PUBLIC HEALTH ASSESSMENT
ANNIE CREEK MINE TAILINGS
LEADE, LAWRENCE COUNTY, SOUTH DAKOTA
This section of the public health assessment describes previous environmental samplingconducted at the Annie Creek Mine Tailings and identifies contaminants of concern found inspecific site media.
|(1)||concentrations of contaminants on- and off-site.|
|(2)||sampling locations and frequency, field data quality, laboratory data quality;|
|(3)||comparison of on-site and off-site concentrations with background concentrations, ifavailable and with health assessment comparison values for noncarcinogenic andcarcinogenic endpoints; and|
|(4)||community health concerns.|
It is emphasized that identification of a contaminant of concern in this section does not meanthat exposure to the contaminant will cause adverse health effects. Instead, the selectedcontaminants are further evaluated in subsequent sections of the public health assessment.
The data tables provided in Appendix II include the following abbreviations and/or acronyms:
|Cancer Risk Evaluation Guide |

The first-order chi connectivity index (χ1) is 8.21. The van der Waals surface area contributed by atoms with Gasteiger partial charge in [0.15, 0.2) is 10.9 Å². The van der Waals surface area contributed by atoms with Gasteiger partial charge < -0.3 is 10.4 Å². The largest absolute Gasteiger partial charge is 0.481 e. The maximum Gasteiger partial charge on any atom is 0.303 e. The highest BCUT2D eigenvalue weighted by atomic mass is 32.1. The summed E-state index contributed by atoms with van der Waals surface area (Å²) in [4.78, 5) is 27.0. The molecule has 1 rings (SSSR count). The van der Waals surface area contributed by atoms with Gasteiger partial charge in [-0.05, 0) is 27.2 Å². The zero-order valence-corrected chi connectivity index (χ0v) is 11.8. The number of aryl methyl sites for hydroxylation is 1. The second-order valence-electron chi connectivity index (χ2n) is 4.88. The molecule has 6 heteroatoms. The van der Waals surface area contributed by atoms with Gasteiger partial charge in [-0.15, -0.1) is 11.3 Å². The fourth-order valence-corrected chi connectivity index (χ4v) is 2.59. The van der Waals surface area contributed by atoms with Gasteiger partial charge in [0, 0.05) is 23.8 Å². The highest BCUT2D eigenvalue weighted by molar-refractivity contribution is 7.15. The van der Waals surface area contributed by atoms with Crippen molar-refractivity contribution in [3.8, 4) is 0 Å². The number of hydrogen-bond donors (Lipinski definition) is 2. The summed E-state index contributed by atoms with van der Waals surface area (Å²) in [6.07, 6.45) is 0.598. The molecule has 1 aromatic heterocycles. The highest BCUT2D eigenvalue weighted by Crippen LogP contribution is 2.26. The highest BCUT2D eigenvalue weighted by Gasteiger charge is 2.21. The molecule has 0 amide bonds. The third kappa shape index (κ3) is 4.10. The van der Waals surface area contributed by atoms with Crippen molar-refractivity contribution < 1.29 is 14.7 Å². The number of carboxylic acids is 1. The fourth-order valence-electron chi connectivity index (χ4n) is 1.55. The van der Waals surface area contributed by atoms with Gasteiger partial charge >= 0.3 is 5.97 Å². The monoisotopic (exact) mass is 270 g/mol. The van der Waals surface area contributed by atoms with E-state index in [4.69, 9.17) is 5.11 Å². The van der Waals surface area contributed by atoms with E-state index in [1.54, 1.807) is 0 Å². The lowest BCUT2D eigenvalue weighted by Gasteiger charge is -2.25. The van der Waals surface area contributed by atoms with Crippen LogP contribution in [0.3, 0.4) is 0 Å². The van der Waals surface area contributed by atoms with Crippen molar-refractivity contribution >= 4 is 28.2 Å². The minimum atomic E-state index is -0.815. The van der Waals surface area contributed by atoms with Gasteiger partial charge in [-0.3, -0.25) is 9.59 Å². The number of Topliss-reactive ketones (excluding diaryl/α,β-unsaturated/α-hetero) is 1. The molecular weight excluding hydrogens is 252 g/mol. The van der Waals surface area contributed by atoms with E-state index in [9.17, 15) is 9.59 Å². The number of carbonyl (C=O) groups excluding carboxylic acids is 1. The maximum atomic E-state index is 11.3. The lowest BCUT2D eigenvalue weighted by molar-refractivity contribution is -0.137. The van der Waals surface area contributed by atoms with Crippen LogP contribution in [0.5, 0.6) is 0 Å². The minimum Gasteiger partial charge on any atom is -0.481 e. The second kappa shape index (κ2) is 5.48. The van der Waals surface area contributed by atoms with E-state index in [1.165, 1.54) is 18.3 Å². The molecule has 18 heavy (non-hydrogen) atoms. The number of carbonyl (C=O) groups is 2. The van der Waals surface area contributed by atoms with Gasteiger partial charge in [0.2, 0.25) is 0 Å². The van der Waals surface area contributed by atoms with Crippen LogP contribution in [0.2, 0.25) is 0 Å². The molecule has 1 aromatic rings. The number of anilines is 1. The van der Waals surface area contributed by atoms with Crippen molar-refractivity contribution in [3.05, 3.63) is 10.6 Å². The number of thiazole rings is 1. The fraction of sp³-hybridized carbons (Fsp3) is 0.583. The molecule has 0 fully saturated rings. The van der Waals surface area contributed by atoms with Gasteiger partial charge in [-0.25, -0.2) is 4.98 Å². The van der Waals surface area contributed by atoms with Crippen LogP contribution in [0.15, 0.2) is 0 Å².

Environmental Media Evaluation Guide
Reference dose-based Media Evaluation Guide
parts per million (mg/L water or mg/kg soil)
parts per billion (ug/L water or ug/kg soil)
milligram per kilogram
microgram per liter
Comparison values for ATSDR public health assessments are media-specific concentrations thatare used to select environmental contaminants for further evaluation. These values includeCancer Risk Evaluation Guidelines (CREGs), Environmental Media Evaluation Guides(EMEGs), Reference dose-based Media Evaluation Guides (RMEGs),and other relevantguidelines.
A CREG is a media-specific screening value derived By ATSDR from EPA cancer slope factors. A CREG represents the estimated contaminant concentration based on one excess cancer in amillion persons exposed to that contaminant over a lifetime. EMEGs are media-specificscreening values derived by ATSDR from ATSDR minimal risk levels (MRLs), while RMEGsare derived from EPA reference doses (RfDs). ATSDR MRLs and EPA RfDs are estimates ofdaily exposure to a contaminant that are unlikely to cause adverse, non-carcinogenic healtheffects.